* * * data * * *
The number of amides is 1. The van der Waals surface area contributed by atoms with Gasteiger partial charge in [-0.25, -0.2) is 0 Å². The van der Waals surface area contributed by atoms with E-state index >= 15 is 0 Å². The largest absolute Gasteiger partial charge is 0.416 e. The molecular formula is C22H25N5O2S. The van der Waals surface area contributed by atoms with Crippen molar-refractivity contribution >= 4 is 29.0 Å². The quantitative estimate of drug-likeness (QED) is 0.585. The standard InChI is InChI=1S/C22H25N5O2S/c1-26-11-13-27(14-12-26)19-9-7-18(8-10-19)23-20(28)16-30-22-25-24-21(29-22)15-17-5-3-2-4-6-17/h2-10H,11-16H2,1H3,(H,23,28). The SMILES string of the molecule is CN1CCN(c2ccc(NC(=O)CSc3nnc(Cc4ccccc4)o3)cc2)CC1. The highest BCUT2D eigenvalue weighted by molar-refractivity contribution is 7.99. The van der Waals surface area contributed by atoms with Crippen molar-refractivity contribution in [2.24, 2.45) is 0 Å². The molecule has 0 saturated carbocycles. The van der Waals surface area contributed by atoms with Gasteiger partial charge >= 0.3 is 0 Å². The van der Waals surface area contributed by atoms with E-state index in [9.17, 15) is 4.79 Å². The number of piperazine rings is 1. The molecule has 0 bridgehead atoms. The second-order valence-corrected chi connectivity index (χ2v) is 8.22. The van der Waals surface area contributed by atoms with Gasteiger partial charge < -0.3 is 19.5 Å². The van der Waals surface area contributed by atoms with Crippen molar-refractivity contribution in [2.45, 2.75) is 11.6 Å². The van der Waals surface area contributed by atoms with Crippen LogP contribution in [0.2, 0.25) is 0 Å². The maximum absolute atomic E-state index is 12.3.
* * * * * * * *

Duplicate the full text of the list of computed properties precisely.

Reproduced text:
The number of amides is 1. The van der Waals surface area contributed by atoms with Gasteiger partial charge in [-0.25, -0.2) is 0 Å². The van der Waals surface area contributed by atoms with E-state index >= 15 is 0 Å². The largest absolute Gasteiger partial charge is 0.416 e. The molecular formula is C22H25N5O2S. The van der Waals surface area contributed by atoms with Crippen molar-refractivity contribution >= 4 is 29.0 Å². The quantitative estimate of drug-likeness (QED) is 0.585. The standard InChI is InChI=1S/C22H25N5O2S/c1-26-11-13-27(14-12-26)19-9-7-18(8-10-19)23-20(28)16-30-22-25-24-21(29-22)15-17-5-3-2-4-6-17/h2-10H,11-16H2,1H3,(H,23,28). The SMILES string of the molecule is CN1CCN(c2ccc(NC(=O)CSc3nnc(Cc4ccccc4)o3)cc2)CC1. The highest BCUT2D eigenvalue weighted by molar-refractivity contribution is 7.99. The van der Waals surface area contributed by atoms with Crippen molar-refractivity contribution in [2.24, 2.45) is 0 Å². The molecule has 0 saturated carbocycles. The van der Waals surface area contributed by atoms with Gasteiger partial charge >= 0.3 is 0 Å². The van der Waals surface area contributed by atoms with E-state index in [9.17, 15) is 4.79 Å². The number of piperazine rings is 1. The molecule has 0 bridgehead atoms. The second-order valence-corrected chi connectivity index (χ2v) is 8.22. The van der Waals surface area contributed by atoms with Gasteiger partial charge < -0.3 is 19.5 Å². The van der Waals surface area contributed by atoms with Crippen molar-refractivity contribution in [2.45, 2.75) is 11.6 Å². The van der Waals surface area contributed by atoms with Crippen LogP contribution in [0.2, 0.25) is 0 Å². The maximum absolute atomic E-state index is 12.3.